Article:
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In five days I will be addressing Argentina's House of Representatives about abortion. The occasion is as deliberately momentous as it is intentionally inconsequential. On the one hand, this is the first time Argentina's national congress has debated the legalization of abortion, and the hearing has been advertised in the national media for weeks. At the same time, the opening of this landmark debate has been scheduled in the last hours of the last legislative session this year, on a day of the week usually reserved for internal meetings.

This "schizophrenic" attitude reflects the way Argentina's government and congress have dealt with sexual and reproductive rights for decades.

On the face of it, Argentina has an impressive array of relatively well-defined and balanced laws and policies on the topic. Comprehensive sex education is mandatory in all schools. Laws stipulate that a spectrum of modern contraceptive methods must be available free through the public health system. The law also says that older adolescents must be allowed access to the medical care they need without parental authorization. And in July, President Christina Fernández de Kirchner took on the Catholic church to make Argentina the first country in Latin America to recognize same-sex marriage. Notably, abortion has been legal for more than a century for women and girls whose lives or health is threatened by their pregnancy, or when the pregnancy is the result of rape or incest.

But the law is one thing. Real access to information, services, and rights is quite a different matter. In 2005 and 2010, Human Rights Watch analyzed women's and girls' effective enjoyment of their human rights as they relate to sex and reproduction. Our conclusions were unfavorable. We found that multiple barriers keep Argentina's women from making independent decisions about their health and lives in the area of reproduction -- lack of information, inaccurate and incomplete information, domestic and sexual violence, and economic restraints the government has not addressed adequately.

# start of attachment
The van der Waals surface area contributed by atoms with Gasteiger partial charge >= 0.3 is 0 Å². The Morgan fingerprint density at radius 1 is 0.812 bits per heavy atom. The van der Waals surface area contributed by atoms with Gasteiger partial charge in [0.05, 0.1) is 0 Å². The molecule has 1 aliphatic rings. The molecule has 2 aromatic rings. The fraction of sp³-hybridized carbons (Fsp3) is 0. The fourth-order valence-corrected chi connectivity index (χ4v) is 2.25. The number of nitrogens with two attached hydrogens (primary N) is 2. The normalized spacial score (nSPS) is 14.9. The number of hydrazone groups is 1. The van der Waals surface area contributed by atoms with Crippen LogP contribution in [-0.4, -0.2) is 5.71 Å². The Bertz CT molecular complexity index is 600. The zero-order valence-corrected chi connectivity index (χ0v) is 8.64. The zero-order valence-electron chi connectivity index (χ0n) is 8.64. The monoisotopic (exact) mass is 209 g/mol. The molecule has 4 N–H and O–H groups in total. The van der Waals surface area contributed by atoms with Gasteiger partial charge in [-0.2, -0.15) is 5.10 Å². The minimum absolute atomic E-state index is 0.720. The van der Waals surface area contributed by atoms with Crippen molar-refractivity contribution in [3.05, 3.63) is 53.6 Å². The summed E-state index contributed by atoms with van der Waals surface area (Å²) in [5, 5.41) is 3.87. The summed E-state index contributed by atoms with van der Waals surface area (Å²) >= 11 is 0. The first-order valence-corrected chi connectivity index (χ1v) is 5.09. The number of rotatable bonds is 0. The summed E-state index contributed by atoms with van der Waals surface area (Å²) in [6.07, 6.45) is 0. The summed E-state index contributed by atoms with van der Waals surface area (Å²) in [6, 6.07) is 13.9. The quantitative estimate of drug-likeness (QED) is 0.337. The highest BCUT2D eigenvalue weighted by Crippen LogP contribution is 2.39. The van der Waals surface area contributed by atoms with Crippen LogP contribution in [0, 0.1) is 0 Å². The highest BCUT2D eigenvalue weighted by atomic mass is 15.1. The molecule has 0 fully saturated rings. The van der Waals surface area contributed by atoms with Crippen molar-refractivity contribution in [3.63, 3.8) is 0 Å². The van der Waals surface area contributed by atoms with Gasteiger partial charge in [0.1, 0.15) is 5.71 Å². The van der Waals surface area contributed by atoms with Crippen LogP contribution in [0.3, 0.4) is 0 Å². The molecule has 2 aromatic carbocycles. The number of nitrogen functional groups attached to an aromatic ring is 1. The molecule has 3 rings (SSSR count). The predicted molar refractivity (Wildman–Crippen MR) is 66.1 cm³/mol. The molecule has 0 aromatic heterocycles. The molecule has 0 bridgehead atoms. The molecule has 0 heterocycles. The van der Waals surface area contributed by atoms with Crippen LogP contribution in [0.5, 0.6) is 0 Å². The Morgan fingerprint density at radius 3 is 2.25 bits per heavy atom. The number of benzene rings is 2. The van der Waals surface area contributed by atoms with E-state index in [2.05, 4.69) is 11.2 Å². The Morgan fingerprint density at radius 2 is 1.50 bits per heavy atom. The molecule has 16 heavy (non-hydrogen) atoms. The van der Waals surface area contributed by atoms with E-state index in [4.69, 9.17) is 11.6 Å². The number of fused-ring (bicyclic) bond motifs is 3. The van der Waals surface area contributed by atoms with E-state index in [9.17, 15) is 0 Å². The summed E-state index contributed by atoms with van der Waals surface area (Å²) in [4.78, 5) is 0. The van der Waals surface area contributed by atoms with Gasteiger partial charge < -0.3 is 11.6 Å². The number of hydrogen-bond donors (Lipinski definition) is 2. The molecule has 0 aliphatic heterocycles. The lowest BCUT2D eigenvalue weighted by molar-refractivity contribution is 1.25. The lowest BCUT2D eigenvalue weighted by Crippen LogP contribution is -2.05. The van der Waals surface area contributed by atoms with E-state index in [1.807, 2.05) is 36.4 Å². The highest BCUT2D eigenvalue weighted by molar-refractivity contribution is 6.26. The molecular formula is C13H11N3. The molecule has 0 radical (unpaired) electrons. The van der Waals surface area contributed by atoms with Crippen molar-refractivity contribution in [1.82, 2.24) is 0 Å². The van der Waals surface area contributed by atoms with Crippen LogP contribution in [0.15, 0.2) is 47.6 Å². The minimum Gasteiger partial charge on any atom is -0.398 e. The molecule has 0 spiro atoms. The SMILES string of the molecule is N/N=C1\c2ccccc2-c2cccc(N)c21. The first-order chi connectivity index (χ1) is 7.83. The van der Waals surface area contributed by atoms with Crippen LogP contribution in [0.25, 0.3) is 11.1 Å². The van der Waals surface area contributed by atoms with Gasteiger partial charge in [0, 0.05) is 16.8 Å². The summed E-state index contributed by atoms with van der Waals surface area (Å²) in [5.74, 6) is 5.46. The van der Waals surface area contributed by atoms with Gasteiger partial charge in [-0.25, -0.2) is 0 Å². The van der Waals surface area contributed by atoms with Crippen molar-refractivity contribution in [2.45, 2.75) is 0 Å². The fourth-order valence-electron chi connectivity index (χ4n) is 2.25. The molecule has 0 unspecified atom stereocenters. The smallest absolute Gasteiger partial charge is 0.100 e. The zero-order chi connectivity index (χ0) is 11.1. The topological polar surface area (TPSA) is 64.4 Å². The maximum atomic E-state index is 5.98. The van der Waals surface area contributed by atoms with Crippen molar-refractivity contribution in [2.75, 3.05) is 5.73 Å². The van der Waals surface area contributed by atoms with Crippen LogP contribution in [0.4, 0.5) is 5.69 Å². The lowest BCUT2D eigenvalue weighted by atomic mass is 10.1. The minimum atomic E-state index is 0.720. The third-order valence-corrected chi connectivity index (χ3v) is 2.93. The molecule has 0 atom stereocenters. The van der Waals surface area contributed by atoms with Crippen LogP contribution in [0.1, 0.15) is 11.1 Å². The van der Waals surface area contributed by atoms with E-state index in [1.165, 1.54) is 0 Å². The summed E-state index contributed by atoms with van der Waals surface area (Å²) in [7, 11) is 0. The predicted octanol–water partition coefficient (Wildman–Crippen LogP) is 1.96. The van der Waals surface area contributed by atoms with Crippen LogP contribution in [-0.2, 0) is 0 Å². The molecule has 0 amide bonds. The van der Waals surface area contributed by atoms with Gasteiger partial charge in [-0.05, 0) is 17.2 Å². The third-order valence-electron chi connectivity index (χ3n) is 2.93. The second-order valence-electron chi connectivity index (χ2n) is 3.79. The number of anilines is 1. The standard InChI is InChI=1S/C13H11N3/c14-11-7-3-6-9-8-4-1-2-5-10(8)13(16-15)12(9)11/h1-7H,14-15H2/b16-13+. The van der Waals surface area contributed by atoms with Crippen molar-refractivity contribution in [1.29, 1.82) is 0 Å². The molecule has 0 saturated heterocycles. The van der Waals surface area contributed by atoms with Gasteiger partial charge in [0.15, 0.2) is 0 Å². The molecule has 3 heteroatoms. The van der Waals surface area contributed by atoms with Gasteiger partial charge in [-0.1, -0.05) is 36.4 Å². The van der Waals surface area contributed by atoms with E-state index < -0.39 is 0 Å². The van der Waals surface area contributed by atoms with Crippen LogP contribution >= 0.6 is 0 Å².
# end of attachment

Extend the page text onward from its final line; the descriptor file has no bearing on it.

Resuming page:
We also found that the failure to remove these barriers comes at a real cost. Even today, an estimated 40 percent of pregnancies end in abortions, most of them illegal and unsafe. This in turn contributes to entirely preventable maternal deaths. In fact, unsafe abortion has been a leading cause of maternal mortality in the country for decades. In 2008, according to Argentina's national health ministry, over 20 percent of recorded deaths due to obstetric emergencies were caused by unsafe abortions.

Part of the problem is the politicization of issues related to motherhood, population growth, and, at the most basic level, sex. Argentina was one of the last countries in the Latin America region to abandon a top-down population policy approach that subjected individual decision-making to a nationalist interest in population growth. Until 1985 the sale and use of contraception was entirely prohibited, and even medical service providers still justify actions that curtail women's human rights by referring to a century-old maxim, "to populate is to govern." As recently as 1999, the government declared an annual national "Day of the Unborn Child," which some people still celebrate.

It is also true that any law that labels abortion a crime, even if it allows for exceptions, in practice makes it complicated -- if not impossible -- to get access to life- and health-preserving abortions. This is the situation in Argentina. Often, women are unaware of the circumstances in which they could legally get an abortion. Women who do seek them may be stonewalled by complicated procedures and hostile service providers in the health and justice systems. Many women with crisis pregnancies go directly to underground service providers, though some end up in the courts arguing for their right to health care, with varying success.

Much will be at stake when Argentina's parliament starts debating the legalization of abortion: women's lives, health and rights, as well as Argentina's reputation as a modern democracy respectful of human rights. I am honored to have been invited to take part in this debate. I hope the scheduling of the hearing is an indication of a busy congress rather than a symptom of the same erratic and selectively dismissive attitude that has plagued Argentina's engagement with this topic for years.

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